British luxury meets high-performance in Jaguar's four-car lineup, ranging from the high-performance F-TYPE coupe and roadster to the ultra-sleek XJ flagship sedan, which has an interior fit for a queen.See all Jaguar models
Synonymous with off-road capability, Jeeps are known for their ability to drive over (or through) anything to get you where you need to go, especially the iconic Wrangler and Wrangler Unlimited.See all Jeep models
Kia's lineup features some of the best values in all of automotive, with affordable vehicles that don't skimp on the standard features or modern styling, and one of the best warranties around.See all Kia models
Land Rover features a lineup of SUVs designed to get you anywhere in elegant comfort and style, with richly-appointed cabins full of leather and technology riding on very capable four-wheel-drive platforms.See all Land Rover models
Toyota's luxury division is renowned for the reliability and quiet comfort of its cars. Lexus has also embraced hybrid technology in its lineup with vehicles like the CT 200h hatchback and RX 450h SUV.See all Lexus models
Ford's upscale marque offers a diverse lineup of passenger cars and SUVs that seek to provide luxury features at non-luxury prices. Lincoln vehicles can be easily identified by their large, split-wing front grilles.See all Lincoln models
The Japanese automaker places a heavy emphasis on the fun side of driving, making some of the most driver-friendly cars on the road today, including the iconic Miata roadster and the CX-5 compact crossover.See all Mazda models
German luxury epitomized, Mercedes-Benz doesn't just make comfortable cars — it also produces some of the safest vehicles on the road today and offers the latest advancements in safety technology and driver aids.See all Mercedes-Benz models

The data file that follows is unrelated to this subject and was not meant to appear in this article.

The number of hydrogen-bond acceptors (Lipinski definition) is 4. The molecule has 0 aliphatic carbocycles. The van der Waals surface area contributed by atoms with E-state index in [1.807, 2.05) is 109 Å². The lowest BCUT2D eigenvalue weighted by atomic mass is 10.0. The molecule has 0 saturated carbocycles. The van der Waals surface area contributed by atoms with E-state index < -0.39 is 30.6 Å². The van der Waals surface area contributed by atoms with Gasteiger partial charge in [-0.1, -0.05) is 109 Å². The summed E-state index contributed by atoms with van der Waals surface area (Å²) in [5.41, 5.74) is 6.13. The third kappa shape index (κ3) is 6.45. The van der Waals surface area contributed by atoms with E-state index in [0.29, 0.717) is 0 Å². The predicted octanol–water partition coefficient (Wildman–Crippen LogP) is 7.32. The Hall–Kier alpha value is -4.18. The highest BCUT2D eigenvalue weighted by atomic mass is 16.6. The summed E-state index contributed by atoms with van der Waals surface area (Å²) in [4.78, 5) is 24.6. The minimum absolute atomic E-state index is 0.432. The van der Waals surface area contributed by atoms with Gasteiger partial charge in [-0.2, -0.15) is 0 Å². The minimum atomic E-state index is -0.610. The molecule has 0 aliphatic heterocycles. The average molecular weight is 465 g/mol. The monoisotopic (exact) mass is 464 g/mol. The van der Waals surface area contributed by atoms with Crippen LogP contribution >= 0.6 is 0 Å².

Quintessentially British, MINIs come with a unique style and feel all their own. Since its return to American shores, MINI's lineup has expanded to include a crossover and the cargo-friendly Clubman as well.See all MINI models
The smallest of the Japanese automakers still on American shores, Mitsubishi's lineup has shrunk over the past few years but still includes one of the most affordable new cars anywhere — the Mirage, which starts at under $13,000.See all Mitsubishi models
Nissan is the Japanese company that takes the most risks with its styling. It offers a full range of vehicles, from the affordable Versa sedan and hatchback to the versatile Pathfinder three-row crossover.See all Nissan models
Porsche is most known for its sports cars, which are exceptional, but the German automaker from Stuttgart also offers a high-performance sedan and two SUVs to keep up with the times.See all Porsche models
Specializing in work vehicles, RAM broke off from Dodge and is the home to Chrysler's lineup of work vans and pickup trucks. They come in a variety of sizes and capabilities, enough to handle any job thrown at them.See all RAM models
Scion is Toyota's youth-oriented brand that focuses on value and fun. Its cars come packed with standard features and plenty of customization options, so your car is like you — one of a kind.See all Scion models
smart only makes one car, the diminutive fortwo, which is designed to thrive in urban environments. There is no parking space too small or alleyway too narrow for the fortwo.See all smart models